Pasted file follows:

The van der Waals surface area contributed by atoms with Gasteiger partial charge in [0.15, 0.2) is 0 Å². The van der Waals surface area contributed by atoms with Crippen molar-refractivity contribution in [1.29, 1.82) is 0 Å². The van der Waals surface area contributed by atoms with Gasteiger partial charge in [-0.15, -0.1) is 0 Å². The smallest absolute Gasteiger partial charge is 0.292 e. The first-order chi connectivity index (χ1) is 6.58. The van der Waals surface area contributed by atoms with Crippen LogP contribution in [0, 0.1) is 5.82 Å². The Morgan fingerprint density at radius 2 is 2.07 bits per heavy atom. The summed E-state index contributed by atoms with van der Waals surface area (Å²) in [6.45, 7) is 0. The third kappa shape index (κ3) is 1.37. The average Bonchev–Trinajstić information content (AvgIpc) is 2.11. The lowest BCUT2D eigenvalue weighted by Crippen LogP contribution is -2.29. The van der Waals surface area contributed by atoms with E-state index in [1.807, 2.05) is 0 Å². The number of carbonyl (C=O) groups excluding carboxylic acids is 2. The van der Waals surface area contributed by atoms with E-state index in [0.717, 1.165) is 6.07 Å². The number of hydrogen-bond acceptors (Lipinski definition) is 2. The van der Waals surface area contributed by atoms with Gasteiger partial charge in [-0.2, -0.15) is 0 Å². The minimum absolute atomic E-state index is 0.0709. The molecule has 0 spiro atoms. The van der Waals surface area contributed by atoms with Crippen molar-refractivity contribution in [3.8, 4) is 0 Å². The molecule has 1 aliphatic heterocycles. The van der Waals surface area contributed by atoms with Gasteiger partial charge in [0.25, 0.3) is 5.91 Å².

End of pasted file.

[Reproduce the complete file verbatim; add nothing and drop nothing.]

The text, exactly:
The van der Waals surface area contributed by atoms with Gasteiger partial charge in [0.15, 0.2) is 0 Å². The van der Waals surface area contributed by atoms with Crippen molar-refractivity contribution in [1.29, 1.82) is 0 Å². The van der Waals surface area contributed by atoms with Gasteiger partial charge in [-0.15, -0.1) is 0 Å². The smallest absolute Gasteiger partial charge is 0.292 e. The first-order chi connectivity index (χ1) is 6.58. The van der Waals surface area contributed by atoms with Crippen LogP contribution in [0, 0.1) is 5.82 Å². The Morgan fingerprint density at radius 2 is 2.07 bits per heavy atom. The summed E-state index contributed by atoms with van der Waals surface area (Å²) in [6.45, 7) is 0. The third kappa shape index (κ3) is 1.37. The average Bonchev–Trinajstić information content (AvgIpc) is 2.11. The lowest BCUT2D eigenvalue weighted by Crippen LogP contribution is -2.29. The van der Waals surface area contributed by atoms with E-state index in [1.807, 2.05) is 0 Å². The number of carbonyl (C=O) groups excluding carboxylic acids is 2. The van der Waals surface area contributed by atoms with E-state index in [0.717, 1.165) is 6.07 Å². The number of hydrogen-bond acceptors (Lipinski definition) is 2. The van der Waals surface area contributed by atoms with Gasteiger partial charge in [-0.2, -0.15) is 0 Å². The minimum absolute atomic E-state index is 0.0709. The molecule has 0 spiro atoms. The van der Waals surface area contributed by atoms with Crippen molar-refractivity contribution in [3.8, 4) is 0 Å². The molecule has 1 aliphatic heterocycles. The van der Waals surface area contributed by atoms with Gasteiger partial charge in [0.25, 0.3) is 5.91 Å².